How To Use Apache Benchmark For Load And Performance Testing?
For basic load checking on a website, Apache Benchmark is a command-line tool. We will walk you through the basics of how to calculate the output of your web application in a simple, straightforward way in this article.
What is Apache benchmark?
Apache Bench is a load testing and benchmarking tool that all WEB developers should have in their “Toolbox”.
It is designed to be used together with Apache’s web server but can be used on any other web server.
With it, we can simulate load tests to improve the performance of our applications. In it, we determine how many requests we want and how many of them can be made simultaneously.
How to install Apache Bench for load and performance testing?
In this article, we will demonstrate how we will use Apache Benchmark in Windows, but it can be easily installed on Linux, and it is highly recommended.
The good news is that we don’t need to install on Windows, just download and extract it into a folder from your computer.
How to use it?
Use the terminal to use ab.
In the terminal, we will use the following command ab -n 100 -c 10
- -n 100 = Represents the number of requisitions, in this case, 100 requisitions.
- -c 10 = Represents the number of competitors, i.e. simultaneous requests
- Then the URL that will test, remember to put the / at the end of the URL, only so the ab will understand as a valid URL. An important tip: use exactly the URL you want to test as ab doesn’t understand redirects and displays an error in the final results.
Hence, you can see how easy it is to use Apache Bench for load and performance testing.
Performance Testing guidelines:
We have a couple of tips to make your life simpler if you use ab to help gauge the efficiency of your web application. For almost every performance testing situation, these rules apply, regardless of whether you use Apache Bench.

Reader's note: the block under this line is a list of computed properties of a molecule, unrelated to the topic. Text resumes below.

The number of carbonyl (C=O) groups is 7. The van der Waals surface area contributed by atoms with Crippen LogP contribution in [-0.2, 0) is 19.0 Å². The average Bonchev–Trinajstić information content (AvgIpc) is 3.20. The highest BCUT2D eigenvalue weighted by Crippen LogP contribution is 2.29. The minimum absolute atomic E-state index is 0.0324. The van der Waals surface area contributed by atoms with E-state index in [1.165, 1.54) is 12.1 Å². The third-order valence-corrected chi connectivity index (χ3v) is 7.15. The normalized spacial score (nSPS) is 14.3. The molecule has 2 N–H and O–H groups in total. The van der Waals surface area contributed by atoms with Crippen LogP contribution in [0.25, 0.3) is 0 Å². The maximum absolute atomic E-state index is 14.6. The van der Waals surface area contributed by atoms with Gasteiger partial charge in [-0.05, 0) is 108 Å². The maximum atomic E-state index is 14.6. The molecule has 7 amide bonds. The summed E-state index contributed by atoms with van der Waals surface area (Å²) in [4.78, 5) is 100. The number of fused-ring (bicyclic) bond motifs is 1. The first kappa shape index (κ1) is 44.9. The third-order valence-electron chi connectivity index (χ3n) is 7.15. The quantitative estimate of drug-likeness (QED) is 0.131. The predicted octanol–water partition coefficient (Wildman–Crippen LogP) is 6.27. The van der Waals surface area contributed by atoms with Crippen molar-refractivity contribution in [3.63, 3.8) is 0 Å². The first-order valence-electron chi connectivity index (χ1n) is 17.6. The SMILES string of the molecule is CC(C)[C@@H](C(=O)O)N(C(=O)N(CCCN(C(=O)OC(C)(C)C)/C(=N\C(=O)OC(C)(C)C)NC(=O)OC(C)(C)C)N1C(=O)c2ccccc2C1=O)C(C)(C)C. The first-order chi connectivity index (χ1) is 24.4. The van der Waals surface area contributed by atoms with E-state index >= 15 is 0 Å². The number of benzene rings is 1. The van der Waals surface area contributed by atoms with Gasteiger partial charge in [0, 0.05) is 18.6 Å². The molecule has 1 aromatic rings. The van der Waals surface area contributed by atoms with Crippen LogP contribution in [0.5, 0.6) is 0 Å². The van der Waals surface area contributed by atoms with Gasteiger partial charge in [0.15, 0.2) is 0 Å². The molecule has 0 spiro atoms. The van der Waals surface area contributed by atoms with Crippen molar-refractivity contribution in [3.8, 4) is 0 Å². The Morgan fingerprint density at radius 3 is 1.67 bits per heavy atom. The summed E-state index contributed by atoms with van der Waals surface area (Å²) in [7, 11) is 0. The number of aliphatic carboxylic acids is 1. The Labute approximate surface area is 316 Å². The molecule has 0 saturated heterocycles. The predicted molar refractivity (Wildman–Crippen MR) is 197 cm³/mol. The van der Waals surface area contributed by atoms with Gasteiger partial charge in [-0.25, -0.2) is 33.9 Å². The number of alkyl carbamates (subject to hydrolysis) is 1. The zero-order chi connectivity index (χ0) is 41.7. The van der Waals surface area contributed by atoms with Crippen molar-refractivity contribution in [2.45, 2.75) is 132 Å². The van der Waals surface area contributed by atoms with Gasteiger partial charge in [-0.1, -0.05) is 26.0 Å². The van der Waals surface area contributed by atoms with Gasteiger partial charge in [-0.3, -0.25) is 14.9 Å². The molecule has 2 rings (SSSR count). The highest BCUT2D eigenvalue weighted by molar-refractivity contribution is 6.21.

Automate checks on results
While the testing team is OK, automated testing, like your unit and component testing, should also have a set of standard tests for your application. In larger teams, automated performance testing is particularly useful, where it may not always be evident which alterations to the source code may affect overall application performance.
Pick and Stick to a Success Metric
Before conducting some form of testing, the next rule of automated testing is to settle on a performance metric. Specifically, what does success look like?
In the performance testing world, there are several measures to agonize over: byte size (how much data are you transmitting to the customer on every request?), utilization (how many queries per second can your implementation sustain before the quality degrades?), resilience (will your application begin to fail under a certain amount of load?), connexion time (how many milliseconds does it take for a customer?
What is Performance Testing?
The process of evaluating the speed, responsiveness, and reliability of a computer, network, software program, or system under a workload is performance testing.